The MGA therefore increases the types of business an insurer can consider and sensibly underwrite.

It is also the case that the PI market is very much built on relationships. An MGA underwriter may well have relationships with different brokers, claims handlers and key providers to the insurer providing them capacity. As such the MGA can open doors to business or lower trading costs which the insurer otherwise would not have seen.

In the soft market years following 2005, the UK PI market saw a number of new entrants and increased financial capacity in the market. Competition between different insurers became intense, leading to what was very much a buyer’s market. MGA’s proliferated, as insurers needed to maximise their opportunities to quote. As premium income fell due to competition on price, insurers also had to look closely at internal costs, and therefore if an MGA represented economies in administration, or claims handling, then this was yet another advantage.

This soft market has ended. The UK PI market has now entered significantly different conditions, with insurers looking at their PI books closely due to problems with losses, lack of profitability and anxiety regarding future claims. Some insurers withdrew from the PI market in 2018, constricting the available market for PI insurance.

As insurers review their exposures and profitability, there has been a clamp down on delegated authority. The insurers want to establish firm control on what risks they are underwriting, which has led to a heavier emphasis on central internal authority and reduction or withdrawal of underwriting authority in other areas.  This emphasis has not always originated from their board demanding better results and increased controls. For example, Lloyds of London reviewed its poorest performing PI syndicates in 2018 and required them to submit business plans for a return to profitability.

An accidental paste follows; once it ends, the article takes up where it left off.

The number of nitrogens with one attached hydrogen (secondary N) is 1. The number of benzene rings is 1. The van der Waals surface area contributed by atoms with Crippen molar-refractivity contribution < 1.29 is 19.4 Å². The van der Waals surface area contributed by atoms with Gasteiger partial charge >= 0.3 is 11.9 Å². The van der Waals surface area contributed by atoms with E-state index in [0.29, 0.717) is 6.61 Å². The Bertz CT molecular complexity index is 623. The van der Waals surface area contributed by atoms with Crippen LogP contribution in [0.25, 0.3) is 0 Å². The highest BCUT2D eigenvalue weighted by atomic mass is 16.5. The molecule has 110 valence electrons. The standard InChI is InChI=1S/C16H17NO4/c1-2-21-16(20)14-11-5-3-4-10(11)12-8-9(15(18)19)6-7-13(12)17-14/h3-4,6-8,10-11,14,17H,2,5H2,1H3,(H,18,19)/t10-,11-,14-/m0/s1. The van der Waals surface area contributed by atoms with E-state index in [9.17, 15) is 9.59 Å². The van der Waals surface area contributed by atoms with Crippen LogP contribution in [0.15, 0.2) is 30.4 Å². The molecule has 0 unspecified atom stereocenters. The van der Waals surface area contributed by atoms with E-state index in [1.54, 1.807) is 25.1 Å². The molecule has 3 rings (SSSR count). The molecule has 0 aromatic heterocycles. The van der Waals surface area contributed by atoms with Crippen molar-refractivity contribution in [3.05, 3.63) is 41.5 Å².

Some MGA’s have been casualties of this focus and review. They may have been backed by insurers who took an early decision to withdraw from the market. Alternatively they may have found that their insurer wants to centralise its underwriting decision making and no longer wants additional business channels. The result in either case is that when the MGA’s authority expires, it is not being renewed by their insurer, and the MGA is not finding other insurers willing to employ them.

As such, the PI market is continuing to constrict as MGAs representing additional market access and niche underwriting are falling away. This is creating logistical burdens, and delays are increasing as increased quoting traffic is trying to make headway through a fewer number of quoting channels. 

PI market conditions for consulting engineers are perhaps the worst that have been seen in a decade, and firms should be alive to the difficulties they may face. For more information about positive steps firms can take to put themselves in a better renewal position, please see the advice note published by ACE here.

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James  Burgoyne

James Burgoyne

Director - Claims & Technical

Jim joined Brunel in 2009 and heads up the Technical and Claims Department. As well as representing Brunel on the ACE PII panel, he writes occasional pieces for us on insurance, risk and associated topics.